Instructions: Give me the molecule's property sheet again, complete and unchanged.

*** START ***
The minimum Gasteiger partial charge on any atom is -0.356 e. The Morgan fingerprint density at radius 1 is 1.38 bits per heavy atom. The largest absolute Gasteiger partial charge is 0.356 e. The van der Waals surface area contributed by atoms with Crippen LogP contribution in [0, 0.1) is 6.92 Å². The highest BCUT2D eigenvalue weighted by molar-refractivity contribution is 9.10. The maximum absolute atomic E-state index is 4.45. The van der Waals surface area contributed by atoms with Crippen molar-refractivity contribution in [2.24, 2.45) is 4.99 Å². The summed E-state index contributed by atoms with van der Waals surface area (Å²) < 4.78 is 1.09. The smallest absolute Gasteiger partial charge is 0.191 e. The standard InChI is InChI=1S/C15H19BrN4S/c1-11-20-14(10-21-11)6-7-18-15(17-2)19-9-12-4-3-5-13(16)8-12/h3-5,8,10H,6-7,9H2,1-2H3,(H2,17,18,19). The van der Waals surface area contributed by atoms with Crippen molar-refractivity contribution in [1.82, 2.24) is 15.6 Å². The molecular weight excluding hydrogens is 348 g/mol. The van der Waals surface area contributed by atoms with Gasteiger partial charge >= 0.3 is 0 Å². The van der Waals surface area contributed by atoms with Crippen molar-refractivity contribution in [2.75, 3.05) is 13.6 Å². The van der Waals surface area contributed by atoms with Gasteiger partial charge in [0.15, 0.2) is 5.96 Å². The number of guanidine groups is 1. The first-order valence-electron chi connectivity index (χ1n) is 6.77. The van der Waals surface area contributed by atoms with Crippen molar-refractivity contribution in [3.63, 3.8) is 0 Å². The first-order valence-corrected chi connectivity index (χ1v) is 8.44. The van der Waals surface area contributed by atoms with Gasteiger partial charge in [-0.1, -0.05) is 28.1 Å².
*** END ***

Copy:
The minimum Gasteiger partial charge on any atom is -0.356 e. The Morgan fingerprint density at radius 1 is 1.38 bits per heavy atom. The largest absolute Gasteiger partial charge is 0.356 e. The van der Waals surface area contributed by atoms with Crippen LogP contribution in [0, 0.1) is 6.92 Å². The highest BCUT2D eigenvalue weighted by molar-refractivity contribution is 9.10. The maximum absolute atomic E-state index is 4.45. The van der Waals surface area contributed by atoms with Crippen molar-refractivity contribution in [2.24, 2.45) is 4.99 Å². The summed E-state index contributed by atoms with van der Waals surface area (Å²) < 4.78 is 1.09. The smallest absolute Gasteiger partial charge is 0.191 e. The standard InChI is InChI=1S/C15H19BrN4S/c1-11-20-14(10-21-11)6-7-18-15(17-2)19-9-12-4-3-5-13(16)8-12/h3-5,8,10H,6-7,9H2,1-2H3,(H2,17,18,19). The van der Waals surface area contributed by atoms with Crippen molar-refractivity contribution in [1.82, 2.24) is 15.6 Å². The molecular weight excluding hydrogens is 348 g/mol. The van der Waals surface area contributed by atoms with Gasteiger partial charge >= 0.3 is 0 Å². The van der Waals surface area contributed by atoms with Crippen molar-refractivity contribution in [2.75, 3.05) is 13.6 Å². The van der Waals surface area contributed by atoms with Gasteiger partial charge in [0.15, 0.2) is 5.96 Å². The number of guanidine groups is 1. The first-order valence-electron chi connectivity index (χ1n) is 6.77. The van der Waals surface area contributed by atoms with Crippen molar-refractivity contribution in [3.63, 3.8) is 0 Å². The first-order valence-corrected chi connectivity index (χ1v) is 8.44. The van der Waals surface area contributed by atoms with Gasteiger partial charge in [-0.1, -0.05) is 28.1 Å².